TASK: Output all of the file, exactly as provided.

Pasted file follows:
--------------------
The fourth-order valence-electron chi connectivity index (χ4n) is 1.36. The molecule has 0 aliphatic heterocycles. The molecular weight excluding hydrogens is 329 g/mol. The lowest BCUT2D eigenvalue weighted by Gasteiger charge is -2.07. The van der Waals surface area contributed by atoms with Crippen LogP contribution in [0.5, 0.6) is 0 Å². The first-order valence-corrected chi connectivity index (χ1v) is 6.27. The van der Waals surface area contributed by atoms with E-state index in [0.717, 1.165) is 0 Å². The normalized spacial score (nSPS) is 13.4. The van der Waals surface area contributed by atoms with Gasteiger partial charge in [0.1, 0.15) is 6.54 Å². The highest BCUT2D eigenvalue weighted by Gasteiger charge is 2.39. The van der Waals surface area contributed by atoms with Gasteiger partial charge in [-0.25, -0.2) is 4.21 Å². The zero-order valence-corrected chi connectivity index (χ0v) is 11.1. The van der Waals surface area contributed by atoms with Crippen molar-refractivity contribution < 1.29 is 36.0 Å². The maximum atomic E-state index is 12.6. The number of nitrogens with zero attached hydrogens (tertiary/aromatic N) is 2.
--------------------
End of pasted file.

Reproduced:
The fourth-order valence-electron chi connectivity index (χ4n) is 1.36. The molecule has 0 aliphatic heterocycles. The molecular weight excluding hydrogens is 329 g/mol. The lowest BCUT2D eigenvalue weighted by Gasteiger charge is -2.07. The van der Waals surface area contributed by atoms with Crippen LogP contribution in [0.5, 0.6) is 0 Å². The first-order valence-corrected chi connectivity index (χ1v) is 6.27. The van der Waals surface area contributed by atoms with E-state index in [0.717, 1.165) is 0 Å². The normalized spacial score (nSPS) is 13.4. The van der Waals surface area contributed by atoms with Gasteiger partial charge in [0.1, 0.15) is 6.54 Å². The highest BCUT2D eigenvalue weighted by Gasteiger charge is 2.39. The van der Waals surface area contributed by atoms with Gasteiger partial charge in [-0.25, -0.2) is 4.21 Å². The zero-order valence-corrected chi connectivity index (χ0v) is 11.1. The van der Waals surface area contributed by atoms with Crippen molar-refractivity contribution < 1.29 is 36.0 Å². The maximum atomic E-state index is 12.6. The number of nitrogens with zero attached hydrogens (tertiary/aromatic N) is 2.